The reason is that it is a long-standing policy of the Singapore Government that such leased-flats are to be handed back to the government after 99 years to allow for redistribution to future generations. As certain leases now have less than 50 years to run, some owners are finding that their primary asset is beginning to depreciate in value and re-selling to other eligible buyers is made more difficult.
The Singapore Government is trying to explain that owning such a flat was never meant to be an indefinitely secure, appreciating investment and to convince owners that it is in the public interest that this is so. This is not an easy task and it looks set to grow more difficult as time passes.
I argued at the outset that seeing Hong Kong’s housing predicament primarily in terms of sky high purchases prices and maximum developer profits provides a notably incomplete portrait of the overall housing position in the HKSAR leading to an abbreviated misreading of the whole picture.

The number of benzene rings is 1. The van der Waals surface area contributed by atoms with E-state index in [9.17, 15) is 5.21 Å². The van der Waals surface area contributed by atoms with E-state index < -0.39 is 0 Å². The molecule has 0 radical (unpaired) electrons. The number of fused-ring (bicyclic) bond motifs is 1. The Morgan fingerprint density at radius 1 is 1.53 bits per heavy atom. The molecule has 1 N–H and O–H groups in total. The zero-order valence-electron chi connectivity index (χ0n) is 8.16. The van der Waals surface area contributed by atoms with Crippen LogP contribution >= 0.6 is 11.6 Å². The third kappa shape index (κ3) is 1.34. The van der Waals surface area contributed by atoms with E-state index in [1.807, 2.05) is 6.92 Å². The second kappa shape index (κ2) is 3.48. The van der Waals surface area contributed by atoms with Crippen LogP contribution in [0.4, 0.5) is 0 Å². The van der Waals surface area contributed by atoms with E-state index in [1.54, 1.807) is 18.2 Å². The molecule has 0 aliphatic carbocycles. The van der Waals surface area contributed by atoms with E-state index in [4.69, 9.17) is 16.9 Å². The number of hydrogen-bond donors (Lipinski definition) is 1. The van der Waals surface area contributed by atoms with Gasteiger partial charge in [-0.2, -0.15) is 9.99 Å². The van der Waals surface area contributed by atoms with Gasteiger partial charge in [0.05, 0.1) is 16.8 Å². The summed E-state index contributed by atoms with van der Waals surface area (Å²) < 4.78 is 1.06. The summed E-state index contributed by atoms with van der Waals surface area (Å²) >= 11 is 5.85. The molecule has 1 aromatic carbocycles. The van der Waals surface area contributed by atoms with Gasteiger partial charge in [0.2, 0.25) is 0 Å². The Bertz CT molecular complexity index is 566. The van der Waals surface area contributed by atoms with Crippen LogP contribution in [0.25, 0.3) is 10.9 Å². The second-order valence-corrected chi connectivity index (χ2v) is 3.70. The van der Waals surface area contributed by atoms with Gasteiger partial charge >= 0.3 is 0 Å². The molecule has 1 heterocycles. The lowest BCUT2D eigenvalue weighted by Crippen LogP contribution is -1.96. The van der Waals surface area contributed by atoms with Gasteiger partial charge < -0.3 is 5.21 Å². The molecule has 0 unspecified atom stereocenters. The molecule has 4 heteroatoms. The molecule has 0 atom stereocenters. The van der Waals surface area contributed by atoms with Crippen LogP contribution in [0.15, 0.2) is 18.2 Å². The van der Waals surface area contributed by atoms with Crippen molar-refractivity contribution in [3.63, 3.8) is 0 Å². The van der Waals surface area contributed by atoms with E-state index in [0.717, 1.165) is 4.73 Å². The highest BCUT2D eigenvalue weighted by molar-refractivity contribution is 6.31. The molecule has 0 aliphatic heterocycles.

Frankly, Hong Kong has long lived with these price and profit realities. They are very significantly a product of the land-related revenue system which has done such a remarkable job of boosting public revenues in HK since 1842, while supporting a low-rate, simple general taxation system. Curbing the supply of land for private housing has not only boosted developer profits – it has also singularly enhanced public revenues.
However, this core element in Hong Kong’s unique revenue system created a major problem in that it was pricing even basic, decent housing far beyond the reach of the lower paid and, indeed, was making it unaffordable for a clear majority of residents. This was a result of the system’s inherent tendency to push land prices higher combined with policies producing a shortage of available land for high density usage and the almost always steady growth in demand.
For more than six decades successive Hong Kong Governments have applied a distinctive solution which has involved creating one of the most extensive systems for providing public housing (or social housing as it is now often called) seen anywhere on this scale. The government has used land over which it had so prudently retained ultimate ownership and ample saved funds, not least from the land-related revenue streams, to bring about this housing revolution. It is, in many respects, an extraordinary public policy achievement.